As an important piece of criminal justice reform legislation, this bill would have slightly redefined in two ways the definitions of “felony” and “misdemeanor” in Rhode Island law.
First, this bill would have removed from the definition of felony those offenses which only carry a fine above a certain threshold but no prison sentence, thus ensuring that individuals are not designated as felons for a fine-only offense and do not need to encounter the stigmatizing collateral consequences that a person serving a lengthy prison sentence for more severe crimes would.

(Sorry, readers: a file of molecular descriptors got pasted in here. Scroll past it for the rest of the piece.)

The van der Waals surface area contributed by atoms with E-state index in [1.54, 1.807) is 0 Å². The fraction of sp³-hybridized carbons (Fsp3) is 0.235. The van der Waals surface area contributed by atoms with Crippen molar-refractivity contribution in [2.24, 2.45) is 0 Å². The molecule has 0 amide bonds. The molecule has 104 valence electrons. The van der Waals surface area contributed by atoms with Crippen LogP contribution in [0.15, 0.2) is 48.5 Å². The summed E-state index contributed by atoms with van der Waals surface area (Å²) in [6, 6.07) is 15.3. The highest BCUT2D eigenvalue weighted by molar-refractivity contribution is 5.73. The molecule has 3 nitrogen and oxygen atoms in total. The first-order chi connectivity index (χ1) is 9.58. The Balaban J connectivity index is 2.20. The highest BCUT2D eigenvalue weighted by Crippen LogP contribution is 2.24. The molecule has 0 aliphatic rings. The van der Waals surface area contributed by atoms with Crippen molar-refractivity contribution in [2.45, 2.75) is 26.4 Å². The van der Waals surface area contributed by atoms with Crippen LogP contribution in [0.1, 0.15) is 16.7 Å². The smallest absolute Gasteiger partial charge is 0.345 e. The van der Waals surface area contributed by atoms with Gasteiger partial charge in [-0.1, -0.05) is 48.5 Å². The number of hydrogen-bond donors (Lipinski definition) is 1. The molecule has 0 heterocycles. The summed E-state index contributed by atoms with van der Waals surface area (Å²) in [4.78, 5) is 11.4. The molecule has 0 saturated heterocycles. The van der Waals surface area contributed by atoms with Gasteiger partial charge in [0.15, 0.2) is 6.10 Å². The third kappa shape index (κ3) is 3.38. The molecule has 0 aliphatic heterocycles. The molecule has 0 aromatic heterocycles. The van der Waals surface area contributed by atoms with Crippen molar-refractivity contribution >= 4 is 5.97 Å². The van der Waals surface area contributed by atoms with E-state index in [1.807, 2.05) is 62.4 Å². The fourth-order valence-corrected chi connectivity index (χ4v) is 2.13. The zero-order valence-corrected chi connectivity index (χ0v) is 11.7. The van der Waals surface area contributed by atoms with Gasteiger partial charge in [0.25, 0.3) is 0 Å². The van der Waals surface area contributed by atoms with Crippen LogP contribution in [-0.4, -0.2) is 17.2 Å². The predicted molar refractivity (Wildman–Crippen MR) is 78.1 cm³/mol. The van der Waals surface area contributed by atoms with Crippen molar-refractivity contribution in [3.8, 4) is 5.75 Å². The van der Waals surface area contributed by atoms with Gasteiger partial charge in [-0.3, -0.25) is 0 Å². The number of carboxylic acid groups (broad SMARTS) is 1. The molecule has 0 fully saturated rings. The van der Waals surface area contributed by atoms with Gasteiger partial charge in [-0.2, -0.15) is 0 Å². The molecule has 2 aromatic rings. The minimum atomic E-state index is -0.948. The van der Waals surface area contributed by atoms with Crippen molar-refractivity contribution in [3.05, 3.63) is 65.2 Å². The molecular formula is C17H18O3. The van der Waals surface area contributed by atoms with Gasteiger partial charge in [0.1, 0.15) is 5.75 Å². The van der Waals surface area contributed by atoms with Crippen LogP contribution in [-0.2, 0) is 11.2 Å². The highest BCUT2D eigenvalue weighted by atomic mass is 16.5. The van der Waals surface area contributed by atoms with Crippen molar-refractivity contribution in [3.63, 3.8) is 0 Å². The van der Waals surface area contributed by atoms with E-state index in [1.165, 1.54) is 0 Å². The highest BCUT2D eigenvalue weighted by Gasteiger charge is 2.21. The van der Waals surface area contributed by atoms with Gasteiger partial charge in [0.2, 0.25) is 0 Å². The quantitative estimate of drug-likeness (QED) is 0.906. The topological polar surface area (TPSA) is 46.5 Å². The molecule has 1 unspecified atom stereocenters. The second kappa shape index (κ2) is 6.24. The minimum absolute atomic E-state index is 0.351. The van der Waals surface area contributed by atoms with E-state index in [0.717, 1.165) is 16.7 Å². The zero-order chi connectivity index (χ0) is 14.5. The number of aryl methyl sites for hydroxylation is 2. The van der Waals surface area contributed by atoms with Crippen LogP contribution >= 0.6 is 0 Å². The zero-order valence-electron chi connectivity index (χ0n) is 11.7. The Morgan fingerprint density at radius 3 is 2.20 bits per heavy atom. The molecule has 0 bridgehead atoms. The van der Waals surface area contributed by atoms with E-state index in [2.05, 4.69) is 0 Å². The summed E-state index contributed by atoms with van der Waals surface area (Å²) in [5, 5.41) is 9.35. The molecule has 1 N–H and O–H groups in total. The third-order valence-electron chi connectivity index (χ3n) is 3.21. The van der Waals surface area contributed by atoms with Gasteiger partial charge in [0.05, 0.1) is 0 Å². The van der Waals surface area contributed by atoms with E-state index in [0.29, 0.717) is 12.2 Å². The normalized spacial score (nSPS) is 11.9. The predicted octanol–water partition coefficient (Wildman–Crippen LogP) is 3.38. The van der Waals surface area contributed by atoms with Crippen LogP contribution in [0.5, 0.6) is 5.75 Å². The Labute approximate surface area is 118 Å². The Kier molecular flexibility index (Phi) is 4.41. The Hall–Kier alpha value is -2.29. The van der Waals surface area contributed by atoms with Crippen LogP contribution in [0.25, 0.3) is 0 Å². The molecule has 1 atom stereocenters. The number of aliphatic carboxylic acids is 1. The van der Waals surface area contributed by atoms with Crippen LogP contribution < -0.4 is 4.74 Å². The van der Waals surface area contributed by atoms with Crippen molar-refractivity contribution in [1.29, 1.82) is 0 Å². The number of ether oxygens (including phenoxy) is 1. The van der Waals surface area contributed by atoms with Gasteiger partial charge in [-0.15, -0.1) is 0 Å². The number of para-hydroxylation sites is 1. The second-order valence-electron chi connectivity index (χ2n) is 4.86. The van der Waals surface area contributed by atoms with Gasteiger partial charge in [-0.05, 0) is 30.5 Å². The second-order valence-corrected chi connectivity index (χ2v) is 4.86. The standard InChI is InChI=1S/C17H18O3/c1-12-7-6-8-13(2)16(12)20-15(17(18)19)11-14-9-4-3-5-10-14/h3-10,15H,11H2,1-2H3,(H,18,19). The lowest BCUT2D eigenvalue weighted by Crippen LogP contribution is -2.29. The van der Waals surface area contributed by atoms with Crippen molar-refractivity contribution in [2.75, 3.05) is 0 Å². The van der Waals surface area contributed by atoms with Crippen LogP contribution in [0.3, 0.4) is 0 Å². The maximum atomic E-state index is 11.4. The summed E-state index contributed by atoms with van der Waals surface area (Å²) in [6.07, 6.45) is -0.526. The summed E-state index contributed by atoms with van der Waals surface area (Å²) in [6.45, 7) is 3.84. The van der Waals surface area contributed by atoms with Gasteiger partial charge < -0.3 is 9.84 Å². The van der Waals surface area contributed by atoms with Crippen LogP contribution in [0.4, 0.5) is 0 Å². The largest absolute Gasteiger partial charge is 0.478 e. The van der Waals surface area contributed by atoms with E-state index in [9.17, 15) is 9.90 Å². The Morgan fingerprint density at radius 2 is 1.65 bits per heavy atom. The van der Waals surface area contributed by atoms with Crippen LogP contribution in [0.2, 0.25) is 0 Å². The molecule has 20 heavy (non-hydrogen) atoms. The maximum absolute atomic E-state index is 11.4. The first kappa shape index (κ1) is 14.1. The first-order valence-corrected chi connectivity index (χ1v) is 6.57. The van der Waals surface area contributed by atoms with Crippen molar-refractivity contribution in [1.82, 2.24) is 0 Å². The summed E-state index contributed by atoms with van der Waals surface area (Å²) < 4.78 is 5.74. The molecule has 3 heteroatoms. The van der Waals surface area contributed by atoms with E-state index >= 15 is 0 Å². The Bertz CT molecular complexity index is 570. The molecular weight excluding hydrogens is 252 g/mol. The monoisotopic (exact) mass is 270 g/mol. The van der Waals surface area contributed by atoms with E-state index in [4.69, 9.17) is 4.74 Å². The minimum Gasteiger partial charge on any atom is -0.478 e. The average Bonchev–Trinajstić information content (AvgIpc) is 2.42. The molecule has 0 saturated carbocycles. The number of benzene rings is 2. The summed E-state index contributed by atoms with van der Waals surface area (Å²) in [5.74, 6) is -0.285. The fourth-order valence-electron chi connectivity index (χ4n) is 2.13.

Second, this legislation would have changed the maximum prison sentence for a misdemeanor offense from one year to 364 days, addressing a conflict between federal immigration law and Rhode Island law under which an undocumented immigrant who is convicted of an offense punishable by sentence of a year or more may be deported. Dropping the maximum sentence for a misdemeanor by one day would have ensured that undocumented individuals are not subject to unnecessary and harsh immigration penalties for misdemeanor offenses. Unfortunately, while this bill passed the Senate, it died in the House.